It is that time of year again. Apples and pumpkins riddle our kitchens and spices fill the air. It is a beautiful thing, but it can also get repetitive after all the fall attention has gone down and we settle into the new season.
In a time where the food industry is booming and creativity is necessary, maybe those of us who cling to our familiar foods should consider some other unsung heroes of the fall.
The predictable lineup for fall consists of apples, squashes (especially pumpkin), maple, cranberries, and various warming spices (like cinnamon, clove, and ginger).
With apples having the most variety of all produce, ringing in at about 2,500 different options in the U.S. alone, they are an understandable classic.
Not only are these popular items delicious, but according to Reader’s Digest, the sensation of fall helps our economy too. The northern region of the East Coast boasts states like New Hampshire, Vermont, and New York where tourism soars in autumn.
The harvest of maple, apples, and pumpkins become a great pass time for those who visit, and help generate income for their local economies.
While there are clear benefits for these foods, and a clear place for them in all American’s hearts, sometimes it is rewarding and exciting to add something new to spice your plates up.
With fall being America’s favorite season, let us celebrate everything it has to offer.
Persimmons are a commonly overlooked fruit, especially in America. The two varieties of persimmons are eaten a bit differently. The Hachiya persimmon’s shape is similar to an acorn, and must be fully ripened and soft (almost like a peach) to eat them for their best taste and sweetness. Squat Fuyus can be eaten at any time, and are more similar to a tomato in shape.
The Los Angeles Times recommends persimmons to be eaten as is or added to a salad, baked goods, puddings, and cocktails. They work nicely with the warm spices commonly used in the fall as well.
These nuts are commonly associated with the winter, but they are typically grown and harvested in the fall months.
Bon Appetit describes them as buttery and meaty, and that when buying you should look for heavy, shiny chestnuts with no mold on their skin and no rattling when you move them around.
They are good roasted, in salads, for stuffing, as a side, as well as served with pancakes.
Leeks are the lighter cousin of the onion, much like green (or spring) onion and chives. They often get overlooked and are actually grown in the fall and winter months.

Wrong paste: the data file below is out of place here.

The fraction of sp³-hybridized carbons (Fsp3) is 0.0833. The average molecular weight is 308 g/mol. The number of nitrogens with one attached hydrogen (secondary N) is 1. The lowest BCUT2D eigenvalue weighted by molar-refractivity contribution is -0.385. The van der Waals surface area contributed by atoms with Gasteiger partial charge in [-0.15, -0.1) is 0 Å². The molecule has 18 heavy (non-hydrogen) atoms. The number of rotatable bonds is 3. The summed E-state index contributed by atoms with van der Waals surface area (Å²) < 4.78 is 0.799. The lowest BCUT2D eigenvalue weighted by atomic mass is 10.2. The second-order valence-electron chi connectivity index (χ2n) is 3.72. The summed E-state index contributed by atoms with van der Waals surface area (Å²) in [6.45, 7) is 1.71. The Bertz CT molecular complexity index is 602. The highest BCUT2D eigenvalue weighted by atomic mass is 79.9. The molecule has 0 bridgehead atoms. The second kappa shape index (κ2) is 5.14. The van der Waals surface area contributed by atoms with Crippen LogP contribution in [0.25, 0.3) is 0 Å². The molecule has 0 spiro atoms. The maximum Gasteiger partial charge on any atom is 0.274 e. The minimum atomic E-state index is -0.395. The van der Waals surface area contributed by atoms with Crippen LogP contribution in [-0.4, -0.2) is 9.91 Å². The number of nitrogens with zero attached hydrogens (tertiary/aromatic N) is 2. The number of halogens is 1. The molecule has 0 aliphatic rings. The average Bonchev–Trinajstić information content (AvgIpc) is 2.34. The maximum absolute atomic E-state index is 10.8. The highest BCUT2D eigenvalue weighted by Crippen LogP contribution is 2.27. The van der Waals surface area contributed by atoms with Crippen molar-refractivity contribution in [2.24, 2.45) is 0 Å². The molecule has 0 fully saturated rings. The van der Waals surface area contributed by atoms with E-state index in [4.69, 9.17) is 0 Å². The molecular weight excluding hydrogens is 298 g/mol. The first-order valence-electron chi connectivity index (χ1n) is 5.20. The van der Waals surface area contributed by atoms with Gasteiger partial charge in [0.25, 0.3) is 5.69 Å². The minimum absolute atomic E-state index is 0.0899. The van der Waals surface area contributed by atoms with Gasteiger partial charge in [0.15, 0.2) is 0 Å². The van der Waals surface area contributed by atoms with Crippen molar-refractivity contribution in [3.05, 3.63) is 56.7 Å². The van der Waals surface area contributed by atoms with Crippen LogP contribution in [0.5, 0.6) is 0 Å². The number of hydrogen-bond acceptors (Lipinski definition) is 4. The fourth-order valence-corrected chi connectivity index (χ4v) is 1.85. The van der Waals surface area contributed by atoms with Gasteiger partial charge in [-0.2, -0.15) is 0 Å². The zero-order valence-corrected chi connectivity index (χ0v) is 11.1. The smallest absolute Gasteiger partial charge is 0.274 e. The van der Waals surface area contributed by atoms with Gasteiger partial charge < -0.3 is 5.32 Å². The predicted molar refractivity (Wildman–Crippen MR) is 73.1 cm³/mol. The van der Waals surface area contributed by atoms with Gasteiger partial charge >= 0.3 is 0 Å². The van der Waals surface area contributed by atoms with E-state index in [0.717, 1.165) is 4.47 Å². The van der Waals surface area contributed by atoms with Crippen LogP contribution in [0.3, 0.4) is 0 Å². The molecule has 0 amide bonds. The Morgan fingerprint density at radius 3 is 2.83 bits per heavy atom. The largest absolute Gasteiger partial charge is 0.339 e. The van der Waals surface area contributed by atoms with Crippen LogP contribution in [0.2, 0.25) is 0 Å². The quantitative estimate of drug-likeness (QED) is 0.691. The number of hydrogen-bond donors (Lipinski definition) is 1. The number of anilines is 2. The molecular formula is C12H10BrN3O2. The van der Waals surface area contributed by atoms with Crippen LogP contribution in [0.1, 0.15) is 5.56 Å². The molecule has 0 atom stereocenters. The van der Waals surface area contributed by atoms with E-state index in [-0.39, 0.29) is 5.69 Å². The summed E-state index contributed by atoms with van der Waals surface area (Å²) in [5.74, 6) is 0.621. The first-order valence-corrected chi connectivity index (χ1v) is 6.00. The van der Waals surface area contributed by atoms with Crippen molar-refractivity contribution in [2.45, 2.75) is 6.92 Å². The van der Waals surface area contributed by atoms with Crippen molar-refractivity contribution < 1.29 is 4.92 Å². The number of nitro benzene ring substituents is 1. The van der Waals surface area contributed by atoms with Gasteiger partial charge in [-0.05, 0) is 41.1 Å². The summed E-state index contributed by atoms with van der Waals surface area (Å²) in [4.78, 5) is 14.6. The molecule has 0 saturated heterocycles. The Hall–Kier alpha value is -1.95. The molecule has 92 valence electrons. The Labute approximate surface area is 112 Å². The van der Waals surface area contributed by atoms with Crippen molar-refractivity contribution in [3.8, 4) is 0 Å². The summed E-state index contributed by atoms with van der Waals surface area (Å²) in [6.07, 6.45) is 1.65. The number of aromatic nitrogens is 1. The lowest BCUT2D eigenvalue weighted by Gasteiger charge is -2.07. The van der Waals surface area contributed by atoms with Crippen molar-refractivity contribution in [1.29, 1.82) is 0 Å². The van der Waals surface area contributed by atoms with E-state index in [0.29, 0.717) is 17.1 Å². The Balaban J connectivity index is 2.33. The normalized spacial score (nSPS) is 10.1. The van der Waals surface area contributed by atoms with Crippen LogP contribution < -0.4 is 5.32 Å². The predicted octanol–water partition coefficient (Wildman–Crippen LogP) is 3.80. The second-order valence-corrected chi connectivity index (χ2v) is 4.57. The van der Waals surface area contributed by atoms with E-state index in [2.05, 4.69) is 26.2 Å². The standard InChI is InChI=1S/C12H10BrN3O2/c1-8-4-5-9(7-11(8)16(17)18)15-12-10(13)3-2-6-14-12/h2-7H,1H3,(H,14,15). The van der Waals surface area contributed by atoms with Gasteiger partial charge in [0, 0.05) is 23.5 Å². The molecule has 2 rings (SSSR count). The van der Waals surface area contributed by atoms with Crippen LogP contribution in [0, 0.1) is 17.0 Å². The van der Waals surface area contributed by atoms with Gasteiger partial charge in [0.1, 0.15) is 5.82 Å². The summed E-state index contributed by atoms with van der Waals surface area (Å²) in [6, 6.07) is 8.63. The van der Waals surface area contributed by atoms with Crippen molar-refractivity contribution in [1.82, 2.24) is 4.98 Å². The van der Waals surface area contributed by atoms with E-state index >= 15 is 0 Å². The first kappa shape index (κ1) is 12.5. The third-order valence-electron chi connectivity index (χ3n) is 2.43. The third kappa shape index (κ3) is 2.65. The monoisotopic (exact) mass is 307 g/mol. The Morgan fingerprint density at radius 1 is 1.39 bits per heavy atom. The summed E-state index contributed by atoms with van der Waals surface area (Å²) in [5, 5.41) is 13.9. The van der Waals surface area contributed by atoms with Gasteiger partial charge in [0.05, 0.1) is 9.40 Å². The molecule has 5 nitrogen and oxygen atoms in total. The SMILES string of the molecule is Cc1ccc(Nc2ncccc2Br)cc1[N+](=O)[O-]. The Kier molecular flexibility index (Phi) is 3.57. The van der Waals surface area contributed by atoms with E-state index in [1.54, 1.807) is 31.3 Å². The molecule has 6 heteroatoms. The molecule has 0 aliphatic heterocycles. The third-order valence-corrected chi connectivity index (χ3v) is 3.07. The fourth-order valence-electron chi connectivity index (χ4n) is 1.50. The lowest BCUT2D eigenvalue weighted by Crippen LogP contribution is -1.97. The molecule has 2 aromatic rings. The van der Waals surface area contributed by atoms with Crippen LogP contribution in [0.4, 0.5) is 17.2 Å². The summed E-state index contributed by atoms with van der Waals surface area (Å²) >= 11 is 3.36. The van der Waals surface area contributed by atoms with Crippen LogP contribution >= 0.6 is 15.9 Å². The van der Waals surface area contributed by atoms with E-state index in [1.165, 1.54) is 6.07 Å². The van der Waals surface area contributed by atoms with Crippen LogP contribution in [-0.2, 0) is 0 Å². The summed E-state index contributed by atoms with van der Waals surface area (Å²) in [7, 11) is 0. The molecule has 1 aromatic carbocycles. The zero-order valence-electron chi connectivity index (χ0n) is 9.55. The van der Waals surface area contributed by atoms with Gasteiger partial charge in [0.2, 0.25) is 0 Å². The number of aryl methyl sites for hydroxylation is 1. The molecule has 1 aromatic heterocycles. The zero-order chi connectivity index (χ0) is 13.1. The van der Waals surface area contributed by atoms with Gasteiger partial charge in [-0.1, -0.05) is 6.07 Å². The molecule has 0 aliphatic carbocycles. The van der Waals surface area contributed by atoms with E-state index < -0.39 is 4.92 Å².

According to Bon Appetit, they are an equal replacement to onion in any recipe, and of course shine on their own as well. They are delicious caramelized, in stews and soups, and in savory pies or quiches.
Leaks will most likely be dirty when you go to buy them, so wash them well when you get home. When picking them out, the whites should be stiff and the darker green parts should look healthy. Think of it as buying lettuce or green onions.
4. Wild Mushrooms
Move aside commercial mushrooms, because wild mushrooms thrive in the fall season. Examples of these mushrooms are chanterelles, morels, lion’s mane, maitake, and oyster.
They are typically referred to as gourmet mushrooms in grocery stores. If buying in stores, look for them to be white and fresh. They should not be flimsy, smell fishy, have brown spots, or look and/or feel slimy. The best way to buy mushrooms are whole to prevent browning and allow them to keep longer.
Mushrooms are found in forests, tucked at the base of a tree or on displaced and rotting wood. If picking yourself, be sure to do extensive research, as there are many poisonous mushroom varieties among the edible ones.
Mushrooms can typically be added to anything savory, but are specifically great in soups and stews, gravy, pasta, as a main course for vegetarians or vegans, and added to meat dishes for an extra savory note.
While pomegranates are somewhat popular, they are typically outshined compared to it’s fellow fall produce. In fact, many people do not even know that pomegranates are in season in the fall time.
The challenge with pomegranates are the harvesting of the actual seeds once you have the fruit. There are various tips and tricks people claim work best (like halving it and submerging it in water to pull the seeds out), but what most people can agree on is that once they get to the seeds it is all worth the trouble.
Pomegranate seeds are tart, sweet, and crisp. The Los Angeles Times recommends serving them as a garnish to add color and a pop to salads, oatmeal, granola, stuffing, dips (particularly delicious in guacamole), and soups. They are also great as a dessert layered in a trifle, boiled into a syrup or sauce, or infused into ice cream, drinks, and tea.
*For more information on seasonal produce grown specifically in New Jersey, check out this article from The Spruce Eats*